Picky, Picky

I am a notoriously picky eater.  So.

This whole cooking thing has been a challenge in a lot of ways.  I cry a lot.  I use my many years of yoga training to breathe my way through it.  I generally feel like a big idiot, because the vast majority of you out there in Internet Land and in Real Life can make your way through a meal and not give it nearly this much thought as I have been giving it.

The reality, too, is that I am not a “foodie.”  After you go through treatment for an eating disorder, you encounter this ridiculous process of learning to “re-feed.”  And in some ways, it’s as silly as it sounds.  You sort-of feel like a fool, or a baby bird.  You feel like you should know this stuff.  You should know how to eat.

But in reality, you don’t.  And it’s not until you are standing in your kitchen, years later, staring down a bunch of ingredients and a new set of pots and pans that you realise you have absolutely no idea how to eat.

I resolved at the start of this year not only to cook, but to finally take the recommendations of my doctor and nutritionist and put some meat back into my diet.  The medications I was taking had left my body in such a state where meat might help me feel a bit more…normal.  So when I’d signed up for Blue Apron, I’d picked the “meat” package, instead of the “vegetarian” one.

Also, I will be completely honest.  The selections on the meat menu were all things I would eat; the ones on the vegetarian menu simply were not.

My nutritionist had told me at one point: You need to get to know your food.  And I had laughed at that, as if to say: What utter bullshit is that?!  Because really.  Was I supposed to go out to the farm, and pet the chicken and hold the egg in my hand and give it a name before making a scramble?

Um, no.

But on the first day I was supposed to make a dish with beef, I just couldn’t stomach the idea, and I swapped in ground turkey — which I had to go out and buy.  I popped into Citarella and spoke with the butcher, explaining: I was a vegetarian/pescatarian for years, and now I’m back on the meat train.

Welcome back! he said, wrapping my ground turkey breast.

He was sort-of a heavy-set guy.  Beefy, if you will.  I counted that as getting to know my meat.

But, all joking aside, I found myself on Saturday night, cooking “Five Spice Hanger Steak with Stir Fried Brown Rice.”  And trying very hard not to freak out about it.

Behold:

In which I prepared the mise en place:

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At that point in the experiment, I was beginning to remember my ninja knife skills.

(The Malbec was obviously a part of this preparation.)  It was at that point that I began to steel myself for the handling and cooking of…red meat.

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The steak was covered in Chinese Five Spice, a product about which I am quite passionate.  I am confident that the prospect of Five Spice is what got me through this.

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Rice was off the back burner, and for once, I properly cooked rice.  Steaks were starting to finish.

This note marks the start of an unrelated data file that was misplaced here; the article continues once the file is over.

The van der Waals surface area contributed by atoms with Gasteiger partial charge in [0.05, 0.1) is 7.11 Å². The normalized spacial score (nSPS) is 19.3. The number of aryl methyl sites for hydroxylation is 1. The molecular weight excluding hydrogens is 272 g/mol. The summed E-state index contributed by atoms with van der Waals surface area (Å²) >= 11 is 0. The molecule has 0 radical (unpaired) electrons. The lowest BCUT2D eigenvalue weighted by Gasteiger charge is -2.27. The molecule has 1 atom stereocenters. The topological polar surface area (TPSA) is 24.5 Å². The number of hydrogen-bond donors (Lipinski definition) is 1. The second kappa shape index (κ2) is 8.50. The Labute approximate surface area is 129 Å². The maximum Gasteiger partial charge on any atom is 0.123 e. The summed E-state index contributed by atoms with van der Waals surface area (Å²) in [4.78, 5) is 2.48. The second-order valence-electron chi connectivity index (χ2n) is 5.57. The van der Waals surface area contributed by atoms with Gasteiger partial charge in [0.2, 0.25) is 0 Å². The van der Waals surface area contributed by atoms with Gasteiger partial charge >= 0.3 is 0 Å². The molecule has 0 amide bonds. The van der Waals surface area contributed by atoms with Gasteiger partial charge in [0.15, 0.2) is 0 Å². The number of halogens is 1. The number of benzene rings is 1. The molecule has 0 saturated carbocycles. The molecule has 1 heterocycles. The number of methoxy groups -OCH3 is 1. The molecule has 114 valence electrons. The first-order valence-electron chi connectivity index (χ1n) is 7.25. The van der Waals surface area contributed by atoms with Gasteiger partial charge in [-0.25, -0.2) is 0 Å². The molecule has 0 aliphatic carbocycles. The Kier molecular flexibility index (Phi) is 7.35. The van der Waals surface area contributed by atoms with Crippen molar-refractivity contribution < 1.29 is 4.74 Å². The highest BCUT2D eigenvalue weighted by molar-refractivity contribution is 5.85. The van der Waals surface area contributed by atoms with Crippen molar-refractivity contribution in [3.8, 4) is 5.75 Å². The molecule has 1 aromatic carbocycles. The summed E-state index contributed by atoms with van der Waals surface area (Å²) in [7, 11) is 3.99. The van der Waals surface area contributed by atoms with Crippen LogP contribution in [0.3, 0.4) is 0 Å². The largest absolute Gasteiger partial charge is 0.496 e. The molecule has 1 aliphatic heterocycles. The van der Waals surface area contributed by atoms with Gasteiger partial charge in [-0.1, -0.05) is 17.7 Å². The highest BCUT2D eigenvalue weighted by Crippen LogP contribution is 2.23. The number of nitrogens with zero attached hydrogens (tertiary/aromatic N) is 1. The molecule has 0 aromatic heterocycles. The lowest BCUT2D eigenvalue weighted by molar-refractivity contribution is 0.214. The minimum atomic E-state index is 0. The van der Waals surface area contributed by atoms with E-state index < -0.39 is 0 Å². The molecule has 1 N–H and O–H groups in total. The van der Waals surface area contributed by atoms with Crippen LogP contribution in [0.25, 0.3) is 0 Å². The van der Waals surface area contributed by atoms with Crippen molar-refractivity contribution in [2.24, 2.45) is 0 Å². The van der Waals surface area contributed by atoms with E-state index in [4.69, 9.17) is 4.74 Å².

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Resting.

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Cooked the vegetables in the meat pan, per instructions.

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The finished product.

I stared at this for a moment saying: But I don’t like snow peas.  I don’t want to eat them!  I’m going to leave them out!  Waaahhh.

Then I realised that I was making these meals because I need to try new foods.  I needed to not drown everything in Newman’s Own Honey Mustard Dressing and not taste anything, ever.  I had resolved to enjoy meals, and part of that meant trying new tastes; experimenting with old ones.  Suffering snow peas if necessary.

Also, at that point, I’d had a few glasses of wine, so…bring it on, snow peas!

Veg notwithstanding, the meal was delicious, and cooking/tasting red meat again was not the worst thing in the world.

Total prep time: 45 mins

Taste of my own cooking: Very good!

Ease of recipe/equipment required: frying pan; small pot; knife; fork; prep bowls

Fear factor of experience: Assuaged by four glasses of Malbec, which, incidentally, complimented the meal beautifully.

6 Comments

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  1. You got me with this one. I totally get it. It’s so much easier to eat pre-packaged processed food, isn’t it? Being picky is part of it. Maybe the first part? I can’t eat hot chicken on a cold salad, my ground beef has to be in one lump, not broken and mixed into a sauce…the odd list goes on and on. And your photos scared me. Once an anorexic, always an anorexic I guess. Making and eating this meal took an amazing amount of bravery!

    • Aimee, I love you! Yes, taking the easy road has been…easy. And this has been hard. Knowing that you; some others in my life understand has been…amazing. That people speak the language; that I don’t feel alone gets me through!

      • I just saw this and am glad. No you are not alone. There must be a specific wiring to these brains of ours. As different as we are, the similarities amaze me when I read your blog.

  2. Thank you for the pictures, as I asked. And thank you for continually educating me on what you have gone through and what you go through in regard to food. I will admit that I can’t speak the language, but I admire your effort and success when it comes to dealing with this constant intruder in your life. Forgive me if I sometimes lack understanding. I’m very proud of you.

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